Classic Computer Magazine Archive ANTIC VOL. 5, NO. 11 / MARCH 1987


ST Reviews

Shelbourne Software Systems
7221 Rising Sun Ave. Suite #191
Philadelphia, PA 19111

MichTron Inc.
11576 S. Telegraph
Pontiac, MI 48053

Reviewed by Rick Teverbaugh

The game of pool is likely experience a comeback, especially with the Fast Eddie Felson character Paul Newman created in "The Hustler" returning in Martin Scorsese's hit movie "The Color of Money." However, for those who prefer keyboard, and mouse in the comfort of home to wooden cue and green felt table in a smokey pool hall, you have two choices of pool programs for your ST.

8-Ball and ST Pool are distinctively different programs, in that the scope of each game is drastically different. 8-Ball is limited to just that game of pool, while ST Pool gives you the table, cues and balls, inviting you to play whatever game that strikes your fancy. With ST Pool, you can create your own rack of balls, making it easy to play 8-Ball, 9-Ball, Rotation or whatever. 8-Ball keeps track of which player is up, and lines the balls sunk behind that player's name. ST Pool presents beads at the top of the table to keep score manually; otherwise the program doesn't care which player is up.

There are advantages and disadvantages to each program. For example, 8-Ball limits the options of games available. True pool afficionados will likely favor this plan because they will be used to keeping score manually, so that chore won't seem unusual. But to the veteran computer garner, it will seem too much trouble. Computer users are accustomed to the machine doing the dirty work, leaving them to have fun. 8-Ball tells which player is up, keeps track of scratches and much more.

At the beginning of the program, 8-Ball asks what will constitute a scratch. The choices are: hitting the ball off the table (yes, it's possible), not hitting a ball, hitting opponent's ball first, shooting backward after a scratch, and failing to cushion a ball. At game's end, the program will then deliver some specific information about each player's game. That data includes the number of shots, the number of turns, the number of scratches and the longest run of balls in one turn.

There are also other differences in the way each program executes the game of pool. The most unusual of these is in ST Pool. First, you have to position the pool cue with the tip over the white ball, using the mouse. Then, you use the mouse or the Control and Tab keys to aim the stick. In the most difficult mode, it is necessary to use line-of-sight vision to gauge where the ball will go. There is another option which projects a dotted line down the table, making it easier to judge when the shot is lined up properly.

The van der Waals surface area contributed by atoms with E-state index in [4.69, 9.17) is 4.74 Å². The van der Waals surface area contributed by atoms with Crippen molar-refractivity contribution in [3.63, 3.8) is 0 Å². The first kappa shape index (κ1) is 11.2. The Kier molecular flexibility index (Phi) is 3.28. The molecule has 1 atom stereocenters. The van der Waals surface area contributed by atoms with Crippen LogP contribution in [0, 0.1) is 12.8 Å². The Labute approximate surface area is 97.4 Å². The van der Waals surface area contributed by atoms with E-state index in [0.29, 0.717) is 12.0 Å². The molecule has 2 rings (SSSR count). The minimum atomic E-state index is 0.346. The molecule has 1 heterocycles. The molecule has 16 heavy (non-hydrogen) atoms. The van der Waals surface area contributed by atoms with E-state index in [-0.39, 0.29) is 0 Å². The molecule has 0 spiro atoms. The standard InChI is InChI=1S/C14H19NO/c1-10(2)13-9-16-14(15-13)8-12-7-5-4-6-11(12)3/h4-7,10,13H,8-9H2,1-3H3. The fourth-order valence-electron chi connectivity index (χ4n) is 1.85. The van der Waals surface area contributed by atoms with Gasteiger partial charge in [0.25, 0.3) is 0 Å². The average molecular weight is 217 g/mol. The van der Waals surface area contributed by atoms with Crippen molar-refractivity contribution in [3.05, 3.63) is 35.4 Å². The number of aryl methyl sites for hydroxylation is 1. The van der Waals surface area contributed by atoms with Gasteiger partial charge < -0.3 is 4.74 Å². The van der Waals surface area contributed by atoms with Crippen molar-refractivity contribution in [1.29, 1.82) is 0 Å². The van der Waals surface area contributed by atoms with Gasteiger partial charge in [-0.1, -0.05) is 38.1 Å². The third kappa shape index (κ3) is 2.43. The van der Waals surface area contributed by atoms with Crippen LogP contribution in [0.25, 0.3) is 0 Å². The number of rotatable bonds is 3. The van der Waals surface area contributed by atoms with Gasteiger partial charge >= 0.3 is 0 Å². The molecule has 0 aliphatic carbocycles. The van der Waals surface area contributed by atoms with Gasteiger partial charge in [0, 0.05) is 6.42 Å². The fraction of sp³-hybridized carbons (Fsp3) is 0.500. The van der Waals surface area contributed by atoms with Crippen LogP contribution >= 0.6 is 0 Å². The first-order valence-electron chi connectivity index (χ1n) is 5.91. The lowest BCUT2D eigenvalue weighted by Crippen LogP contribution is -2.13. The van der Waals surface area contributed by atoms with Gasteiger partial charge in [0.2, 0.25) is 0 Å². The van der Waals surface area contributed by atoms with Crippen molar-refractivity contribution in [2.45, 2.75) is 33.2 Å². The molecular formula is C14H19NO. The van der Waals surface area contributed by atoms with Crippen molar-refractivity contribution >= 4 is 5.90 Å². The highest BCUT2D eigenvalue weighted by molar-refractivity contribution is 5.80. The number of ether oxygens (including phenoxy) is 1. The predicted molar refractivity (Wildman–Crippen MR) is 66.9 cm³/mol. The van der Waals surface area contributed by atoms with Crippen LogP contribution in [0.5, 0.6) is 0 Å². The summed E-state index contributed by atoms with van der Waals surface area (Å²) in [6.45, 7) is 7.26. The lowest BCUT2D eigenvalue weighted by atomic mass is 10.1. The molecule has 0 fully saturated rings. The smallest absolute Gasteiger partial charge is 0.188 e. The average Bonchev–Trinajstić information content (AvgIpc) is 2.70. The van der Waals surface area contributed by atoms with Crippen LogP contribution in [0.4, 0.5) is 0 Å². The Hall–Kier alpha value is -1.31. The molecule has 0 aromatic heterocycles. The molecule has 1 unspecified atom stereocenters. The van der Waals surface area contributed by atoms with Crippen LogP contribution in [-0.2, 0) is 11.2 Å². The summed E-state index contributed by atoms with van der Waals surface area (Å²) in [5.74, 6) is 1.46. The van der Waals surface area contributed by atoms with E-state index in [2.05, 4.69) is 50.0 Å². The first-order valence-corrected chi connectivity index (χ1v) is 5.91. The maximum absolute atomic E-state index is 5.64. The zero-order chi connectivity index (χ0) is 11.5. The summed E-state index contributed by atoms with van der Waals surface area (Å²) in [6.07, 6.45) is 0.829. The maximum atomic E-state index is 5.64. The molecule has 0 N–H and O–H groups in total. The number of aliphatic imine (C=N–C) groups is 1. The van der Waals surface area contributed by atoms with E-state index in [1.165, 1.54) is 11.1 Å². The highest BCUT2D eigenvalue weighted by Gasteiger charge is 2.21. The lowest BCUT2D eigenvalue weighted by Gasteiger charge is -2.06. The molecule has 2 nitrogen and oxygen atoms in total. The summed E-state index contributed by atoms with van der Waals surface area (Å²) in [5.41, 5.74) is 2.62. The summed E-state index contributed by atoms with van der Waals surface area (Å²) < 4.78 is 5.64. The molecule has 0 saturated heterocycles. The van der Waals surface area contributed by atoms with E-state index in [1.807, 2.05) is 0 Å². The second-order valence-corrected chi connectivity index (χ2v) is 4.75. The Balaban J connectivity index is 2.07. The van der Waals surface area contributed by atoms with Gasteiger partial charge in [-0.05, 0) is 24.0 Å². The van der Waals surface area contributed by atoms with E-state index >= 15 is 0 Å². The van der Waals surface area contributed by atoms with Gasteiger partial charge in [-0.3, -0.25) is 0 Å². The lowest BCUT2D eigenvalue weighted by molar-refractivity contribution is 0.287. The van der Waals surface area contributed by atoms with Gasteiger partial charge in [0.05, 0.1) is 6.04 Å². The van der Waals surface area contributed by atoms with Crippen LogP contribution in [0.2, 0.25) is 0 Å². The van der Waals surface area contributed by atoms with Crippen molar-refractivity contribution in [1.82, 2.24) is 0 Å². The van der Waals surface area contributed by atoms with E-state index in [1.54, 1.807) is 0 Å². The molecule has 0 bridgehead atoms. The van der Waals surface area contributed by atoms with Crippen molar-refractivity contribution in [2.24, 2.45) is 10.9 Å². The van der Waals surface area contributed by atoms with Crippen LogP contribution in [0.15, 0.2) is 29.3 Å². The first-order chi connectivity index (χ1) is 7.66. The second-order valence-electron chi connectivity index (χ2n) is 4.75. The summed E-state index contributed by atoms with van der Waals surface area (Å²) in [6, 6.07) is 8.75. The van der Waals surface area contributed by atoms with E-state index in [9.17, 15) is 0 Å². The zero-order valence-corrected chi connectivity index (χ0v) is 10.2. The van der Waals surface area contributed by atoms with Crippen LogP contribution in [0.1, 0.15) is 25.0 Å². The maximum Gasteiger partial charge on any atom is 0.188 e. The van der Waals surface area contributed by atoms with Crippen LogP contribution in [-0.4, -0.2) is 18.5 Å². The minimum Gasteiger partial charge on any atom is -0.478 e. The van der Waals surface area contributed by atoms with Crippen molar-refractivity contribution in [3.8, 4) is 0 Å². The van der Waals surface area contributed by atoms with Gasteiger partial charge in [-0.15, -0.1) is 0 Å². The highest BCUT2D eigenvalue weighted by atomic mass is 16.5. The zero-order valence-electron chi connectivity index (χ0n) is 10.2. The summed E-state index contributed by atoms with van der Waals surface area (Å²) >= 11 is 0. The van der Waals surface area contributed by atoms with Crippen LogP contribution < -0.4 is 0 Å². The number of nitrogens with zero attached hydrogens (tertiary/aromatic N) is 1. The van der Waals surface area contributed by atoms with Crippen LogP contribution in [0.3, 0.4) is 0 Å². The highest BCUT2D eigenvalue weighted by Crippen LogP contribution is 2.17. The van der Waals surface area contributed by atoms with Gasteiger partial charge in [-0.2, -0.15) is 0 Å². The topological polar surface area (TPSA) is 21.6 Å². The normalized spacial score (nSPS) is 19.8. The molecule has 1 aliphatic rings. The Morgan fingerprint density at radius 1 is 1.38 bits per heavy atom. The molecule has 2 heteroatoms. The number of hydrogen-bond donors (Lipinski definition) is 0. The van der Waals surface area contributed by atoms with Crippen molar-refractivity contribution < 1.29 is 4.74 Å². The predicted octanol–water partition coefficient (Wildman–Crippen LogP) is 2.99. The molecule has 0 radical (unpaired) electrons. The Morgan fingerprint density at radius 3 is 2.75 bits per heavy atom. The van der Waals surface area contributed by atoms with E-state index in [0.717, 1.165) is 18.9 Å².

After that, just executing the shot is no picnic. You have to hold the left mouse button down while drawing the mouse towards you to prevent changing your aim. This movement also pulls the cue stick away from the ball. Also, controlling how hard the ball is hit is accomplished in a novel manner. It doesn't matter how far the stick is away from the ball, the strength of the shot depends on the speed of the mouse movement back towards the ball. To develop a nice touch on the table will take hours of practice.

However ST Pool will enable you to make some shots that would be impossible with 8-Ball. A box at the lower right-hand side of the screen shows the cue ball. A crosshair on that ball will help control the action of the cue ball when it hits the object ball. That makes it easier to position the cue ball on the table to set up a second shot.

The entire process is simplified in 8-Ball. The mouse moves the cue and controls the aim around the cue ball. A dotted line projects forward to aid your aim. The farther the stick is drawn back from the ball, the more force will be applied to the shot. You can get a normal strength shot by using the left mouse button. The right mouse button will give a force about four times greater than the left, and is designed to be used mostly on the opening break shot.